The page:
There are some heights in Wessex, shaped as if by a kindly hand
For thinking, dreaming, dying on, and at crises when I stand,
Say, on Ingpen Beacon eastward, or on Wylls-Neck westwardly,
I seem where I was before my birth, and after death may be.
In the lowlands I have no comrade, not even the lone man’s friend –
Her who suffereth long and is kind; accepts what he is too weak to mend;
Down there they are dubious and askance; there nobody thinks as I,
But mind-chains do not clink when one’s neighbour is the sky.
Down there I seem to be false to myself, my simple self that was,
And is not now, and I see him watching, wondering what crass cause
Can have merged him into such a strange continuator as this,
Who yet has something in common with himself, my chrysalis.
As for one rare fair woman, I am now but a thought of hers,
I enter her mind and another thought succeeds me that she prefers;
Yet my love for her in its fullness she herself even did not know;
Well, time cures hearts of tenderness, and now I can let her go.
So I am found on Ingpen Beacon, or on Wylls-Neck to the west,
Or else on homely Bulbarrow, or little Pilsdon Crest,
Where men have never cared to haunt, nor women have walked with me,
And ghosts then keep their distance, and I know some liberty.
I identify very closely with the narrator in this poem, particularly the third and fourth stanzas, though for me the beaches and marshes of the East Coast and the North Sea would be my place “for thinking, dreaming, dying on” rather than the Wessex Heights.
(The narrator of course is almost certainly the poet himself here, but one should never simply assume that of poems written in the First Person.)
This is for those who haven’t read any Shelley since they were at school (if then) – an attempt to show you a little of what you are missing!
Shelley is a great poet, yet all too often what should have been appreciation of his poetry has degenerated into criticism of his way of life. “With all his genius [said Southey, soon after Shelley’s death] … he was a base, bad man.” To comments like that, Byron (who knew him well) responded: “You were all brutally mistaken about Shelley, who was, without exception, the best and least selfish man I ever knew.”
But Percy Bysshe Shelley was difficult to classify. For instance, he was sent down from Oxford for “atheism”, yet his mysticism, underlaid by his platonic vision of the universe, makes him one of the greatest of all religious poets. In an early poem [he was hardly more than a boy himself at the time], he writes that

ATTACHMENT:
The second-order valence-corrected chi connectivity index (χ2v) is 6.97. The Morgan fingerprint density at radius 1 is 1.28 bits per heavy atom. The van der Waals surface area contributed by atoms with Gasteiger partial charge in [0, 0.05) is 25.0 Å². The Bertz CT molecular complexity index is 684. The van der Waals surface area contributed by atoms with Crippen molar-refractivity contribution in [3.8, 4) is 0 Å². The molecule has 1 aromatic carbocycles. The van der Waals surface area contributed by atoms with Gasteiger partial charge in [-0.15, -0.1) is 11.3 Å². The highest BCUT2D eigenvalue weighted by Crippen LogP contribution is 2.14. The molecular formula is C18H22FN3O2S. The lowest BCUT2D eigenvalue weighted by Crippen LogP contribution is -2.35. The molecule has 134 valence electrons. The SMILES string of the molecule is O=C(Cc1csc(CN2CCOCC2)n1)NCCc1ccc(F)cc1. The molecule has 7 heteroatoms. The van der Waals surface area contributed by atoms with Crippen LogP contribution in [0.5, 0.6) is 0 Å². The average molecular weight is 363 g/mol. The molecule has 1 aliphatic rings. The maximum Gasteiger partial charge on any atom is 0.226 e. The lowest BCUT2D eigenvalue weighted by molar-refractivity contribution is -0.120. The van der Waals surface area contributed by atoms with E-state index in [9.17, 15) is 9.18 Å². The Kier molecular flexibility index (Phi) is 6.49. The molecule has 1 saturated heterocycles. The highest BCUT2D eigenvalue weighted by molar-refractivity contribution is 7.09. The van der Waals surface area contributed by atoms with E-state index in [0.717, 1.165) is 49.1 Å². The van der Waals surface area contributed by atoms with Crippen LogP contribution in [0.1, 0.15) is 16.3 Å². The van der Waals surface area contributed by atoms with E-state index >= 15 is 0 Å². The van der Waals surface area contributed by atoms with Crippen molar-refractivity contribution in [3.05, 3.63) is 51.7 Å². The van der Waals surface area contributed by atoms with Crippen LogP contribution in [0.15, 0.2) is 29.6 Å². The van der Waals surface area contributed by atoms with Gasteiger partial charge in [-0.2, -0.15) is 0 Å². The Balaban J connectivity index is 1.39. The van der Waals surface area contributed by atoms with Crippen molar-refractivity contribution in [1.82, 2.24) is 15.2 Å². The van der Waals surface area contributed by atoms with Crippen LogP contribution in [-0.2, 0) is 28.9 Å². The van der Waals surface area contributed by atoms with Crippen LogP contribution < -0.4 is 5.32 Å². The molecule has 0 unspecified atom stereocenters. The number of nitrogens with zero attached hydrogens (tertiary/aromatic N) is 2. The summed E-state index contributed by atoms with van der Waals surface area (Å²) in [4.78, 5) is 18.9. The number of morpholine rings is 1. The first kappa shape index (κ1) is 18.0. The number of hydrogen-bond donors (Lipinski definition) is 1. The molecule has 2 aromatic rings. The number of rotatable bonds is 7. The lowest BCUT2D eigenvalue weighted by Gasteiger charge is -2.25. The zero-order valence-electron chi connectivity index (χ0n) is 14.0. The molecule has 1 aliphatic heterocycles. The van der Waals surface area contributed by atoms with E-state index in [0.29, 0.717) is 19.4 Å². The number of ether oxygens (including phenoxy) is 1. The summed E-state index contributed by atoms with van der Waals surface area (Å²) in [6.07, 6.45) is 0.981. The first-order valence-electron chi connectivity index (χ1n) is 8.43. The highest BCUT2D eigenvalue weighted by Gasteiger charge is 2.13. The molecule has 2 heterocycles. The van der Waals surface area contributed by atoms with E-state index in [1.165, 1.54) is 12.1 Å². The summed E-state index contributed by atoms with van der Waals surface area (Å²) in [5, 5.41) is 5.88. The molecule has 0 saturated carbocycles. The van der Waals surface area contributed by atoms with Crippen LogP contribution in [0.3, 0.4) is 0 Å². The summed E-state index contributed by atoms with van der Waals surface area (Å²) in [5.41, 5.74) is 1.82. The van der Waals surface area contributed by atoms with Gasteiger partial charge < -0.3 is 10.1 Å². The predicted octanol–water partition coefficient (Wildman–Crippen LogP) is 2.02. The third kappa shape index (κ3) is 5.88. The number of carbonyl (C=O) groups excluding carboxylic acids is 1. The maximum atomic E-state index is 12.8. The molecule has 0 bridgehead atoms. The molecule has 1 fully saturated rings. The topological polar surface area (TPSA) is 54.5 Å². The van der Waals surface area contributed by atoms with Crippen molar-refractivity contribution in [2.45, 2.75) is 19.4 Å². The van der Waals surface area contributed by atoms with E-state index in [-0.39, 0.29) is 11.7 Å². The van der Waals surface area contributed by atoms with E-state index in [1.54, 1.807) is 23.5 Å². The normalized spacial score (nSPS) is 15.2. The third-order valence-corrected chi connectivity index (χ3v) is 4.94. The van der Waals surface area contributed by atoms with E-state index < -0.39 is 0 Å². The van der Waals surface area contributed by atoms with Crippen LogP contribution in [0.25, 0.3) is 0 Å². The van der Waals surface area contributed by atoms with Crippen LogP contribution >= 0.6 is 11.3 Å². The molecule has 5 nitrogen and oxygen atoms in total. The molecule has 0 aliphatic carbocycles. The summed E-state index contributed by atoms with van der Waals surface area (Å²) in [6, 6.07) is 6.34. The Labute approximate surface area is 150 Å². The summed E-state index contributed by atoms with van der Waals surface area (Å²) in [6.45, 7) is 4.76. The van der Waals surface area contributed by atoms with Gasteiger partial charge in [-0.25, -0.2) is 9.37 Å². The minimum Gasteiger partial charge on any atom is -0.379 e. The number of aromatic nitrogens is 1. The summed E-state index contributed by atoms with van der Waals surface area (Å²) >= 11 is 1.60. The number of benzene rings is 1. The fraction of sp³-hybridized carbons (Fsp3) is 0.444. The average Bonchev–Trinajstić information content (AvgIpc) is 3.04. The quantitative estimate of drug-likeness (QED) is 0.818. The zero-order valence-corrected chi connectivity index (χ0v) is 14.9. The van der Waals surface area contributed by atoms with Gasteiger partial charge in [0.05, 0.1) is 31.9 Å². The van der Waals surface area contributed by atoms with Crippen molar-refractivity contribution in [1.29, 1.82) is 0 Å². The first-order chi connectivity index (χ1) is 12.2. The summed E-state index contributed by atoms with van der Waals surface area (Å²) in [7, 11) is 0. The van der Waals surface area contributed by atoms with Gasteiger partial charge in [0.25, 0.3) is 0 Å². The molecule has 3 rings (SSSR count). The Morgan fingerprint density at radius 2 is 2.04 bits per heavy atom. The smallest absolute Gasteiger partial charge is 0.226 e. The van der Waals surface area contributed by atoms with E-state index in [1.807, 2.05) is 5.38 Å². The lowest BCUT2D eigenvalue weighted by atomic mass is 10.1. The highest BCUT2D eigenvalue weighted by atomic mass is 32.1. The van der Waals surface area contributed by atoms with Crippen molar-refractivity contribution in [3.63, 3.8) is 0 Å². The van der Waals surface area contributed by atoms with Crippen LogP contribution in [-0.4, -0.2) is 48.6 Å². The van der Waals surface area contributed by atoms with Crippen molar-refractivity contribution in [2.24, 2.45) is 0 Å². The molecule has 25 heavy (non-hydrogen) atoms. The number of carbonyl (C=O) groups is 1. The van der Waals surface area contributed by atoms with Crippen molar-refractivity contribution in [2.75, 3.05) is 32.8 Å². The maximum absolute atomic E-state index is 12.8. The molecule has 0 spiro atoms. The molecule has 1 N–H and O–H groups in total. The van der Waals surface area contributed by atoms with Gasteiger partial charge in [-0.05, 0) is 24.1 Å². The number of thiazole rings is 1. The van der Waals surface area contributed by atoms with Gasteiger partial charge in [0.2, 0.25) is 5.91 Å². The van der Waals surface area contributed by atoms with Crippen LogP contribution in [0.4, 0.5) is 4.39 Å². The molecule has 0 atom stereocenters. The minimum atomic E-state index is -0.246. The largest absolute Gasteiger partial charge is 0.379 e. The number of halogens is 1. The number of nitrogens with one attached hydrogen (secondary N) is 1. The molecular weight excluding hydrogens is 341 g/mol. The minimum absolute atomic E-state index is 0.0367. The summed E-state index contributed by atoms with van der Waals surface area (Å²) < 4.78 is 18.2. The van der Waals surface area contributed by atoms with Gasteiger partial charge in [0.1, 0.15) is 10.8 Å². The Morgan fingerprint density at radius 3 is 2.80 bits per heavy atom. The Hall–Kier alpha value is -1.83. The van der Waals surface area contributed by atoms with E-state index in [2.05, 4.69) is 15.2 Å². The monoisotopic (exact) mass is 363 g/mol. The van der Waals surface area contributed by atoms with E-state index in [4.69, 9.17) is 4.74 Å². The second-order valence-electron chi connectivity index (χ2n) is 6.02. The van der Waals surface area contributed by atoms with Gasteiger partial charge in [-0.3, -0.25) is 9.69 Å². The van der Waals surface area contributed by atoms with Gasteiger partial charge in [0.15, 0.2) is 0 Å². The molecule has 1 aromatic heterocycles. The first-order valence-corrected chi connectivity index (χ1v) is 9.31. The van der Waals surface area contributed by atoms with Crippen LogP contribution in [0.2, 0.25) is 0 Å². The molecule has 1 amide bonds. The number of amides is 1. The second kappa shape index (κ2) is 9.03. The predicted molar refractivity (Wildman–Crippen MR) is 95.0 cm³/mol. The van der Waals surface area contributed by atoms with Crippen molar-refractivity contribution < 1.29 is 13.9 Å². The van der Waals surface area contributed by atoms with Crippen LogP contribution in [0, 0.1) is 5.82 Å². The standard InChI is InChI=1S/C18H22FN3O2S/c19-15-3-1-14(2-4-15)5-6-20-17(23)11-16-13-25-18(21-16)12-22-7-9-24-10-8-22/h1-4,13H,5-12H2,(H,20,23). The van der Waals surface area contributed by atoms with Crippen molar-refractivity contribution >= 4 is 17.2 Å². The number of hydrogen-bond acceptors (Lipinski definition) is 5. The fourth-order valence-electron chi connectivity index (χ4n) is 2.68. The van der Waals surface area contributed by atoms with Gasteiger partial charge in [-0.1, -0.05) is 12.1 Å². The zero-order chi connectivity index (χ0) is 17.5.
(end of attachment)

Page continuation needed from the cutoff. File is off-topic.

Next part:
While yet a boy I sought for ghosts, and sped Through many a listening chamber, cave and ruin, And starlight wood, with fearful steps pursuing Hopes of high talk with the departed dead. I called on poisonous names with which our youth is fed; I was not heard – I saw them not – When musing deeply on the lot Of life, at that sweet time when winds are wooing All vital things that wake to bring News of birds and blossoming – Sudden, thy shadow fell on me; I shrieked and clasped my hands in ecstasy.
This is the mystic moment. Yet like all mystics, he suffered moments of depression, aggravated by the knowledge that though he was so idealistic, such a believer in the innate goodness of people, he was “one whom men love not”. Read these beautiful lines, from”Stanzas written in Dejection near Naples”:
Yet now despair itself is mild, Even as the winds and waters are; I could lie down like a tired child, And weep away the life of care Which I have borne and yet must bear, Till death like sleep might steal on me, And I might feel in the warm air My cheek grow cold, and hear the sea Breathe o’er my dying brain its last monotony.
Look at the opening lines of these sonnets:
Lift not the painted veil which those who live Call Life …
An old, mad, blind, despised, and dying king …
Or read this, from “Ode to the West Wind” (Shelley was a master of the terza rima):
If I were a dead leaf thou mightest bear; If I were a swift cloud to fly with thee; A wave to pant beneath thy power, and share
The impulse of thy strength, only less free Than thou, O uncontrollable! If even I were as in my boyhood, and could be
The comrade of thy wanderings over Heaven, As then, when to outstrip thy skiey speed Scarce seemed a vision; I would ne’er have striven
As thus with thee in prayer in my sore need. Oh, lift me as a wave, a leaf, a cloud! I fall upon the thorns of life! I bleed!
A heavy weight of hours has chained and bowed One too like thee: tameless, and swift, and proud.
But if you read nothing else, read “Adonais”, Shelley’s lament on hearing of the death of John Keats. It is a long poem – 55 stanzas – and all I can do here is quote a couple of them.